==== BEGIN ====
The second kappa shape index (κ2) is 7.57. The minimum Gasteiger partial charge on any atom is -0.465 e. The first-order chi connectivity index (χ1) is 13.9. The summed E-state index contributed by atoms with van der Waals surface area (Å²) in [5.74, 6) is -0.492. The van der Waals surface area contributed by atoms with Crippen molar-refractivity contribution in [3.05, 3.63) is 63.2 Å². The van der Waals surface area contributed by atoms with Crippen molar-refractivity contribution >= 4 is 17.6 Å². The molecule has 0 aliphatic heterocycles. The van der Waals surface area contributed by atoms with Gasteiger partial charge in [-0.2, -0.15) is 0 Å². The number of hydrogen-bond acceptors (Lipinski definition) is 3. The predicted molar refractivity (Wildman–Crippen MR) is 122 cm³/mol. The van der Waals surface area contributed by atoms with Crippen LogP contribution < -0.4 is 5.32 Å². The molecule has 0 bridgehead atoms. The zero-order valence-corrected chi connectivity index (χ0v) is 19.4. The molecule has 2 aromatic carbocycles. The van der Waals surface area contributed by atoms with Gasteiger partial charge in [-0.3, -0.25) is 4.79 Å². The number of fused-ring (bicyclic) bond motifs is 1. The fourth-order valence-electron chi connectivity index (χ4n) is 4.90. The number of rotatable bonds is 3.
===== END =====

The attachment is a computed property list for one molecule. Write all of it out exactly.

The second kappa shape index (κ2) is 7.57. The minimum Gasteiger partial charge on any atom is -0.465 e. The first-order chi connectivity index (χ1) is 13.9. The summed E-state index contributed by atoms with van der Waals surface area (Å²) in [5.74, 6) is -0.492. The van der Waals surface area contributed by atoms with Crippen molar-refractivity contribution in [3.05, 3.63) is 63.2 Å². The van der Waals surface area contributed by atoms with Crippen molar-refractivity contribution >= 4 is 17.6 Å². The molecule has 0 aliphatic heterocycles. The van der Waals surface area contributed by atoms with Gasteiger partial charge in [-0.2, -0.15) is 0 Å². The number of hydrogen-bond acceptors (Lipinski definition) is 3. The predicted molar refractivity (Wildman–Crippen MR) is 122 cm³/mol. The van der Waals surface area contributed by atoms with Crippen LogP contribution < -0.4 is 5.32 Å². The molecule has 0 bridgehead atoms. The zero-order valence-corrected chi connectivity index (χ0v) is 19.4. The molecule has 2 aromatic carbocycles. The van der Waals surface area contributed by atoms with Gasteiger partial charge in [-0.3, -0.25) is 4.79 Å². The number of fused-ring (bicyclic) bond motifs is 1. The fourth-order valence-electron chi connectivity index (χ4n) is 4.90. The number of rotatable bonds is 3.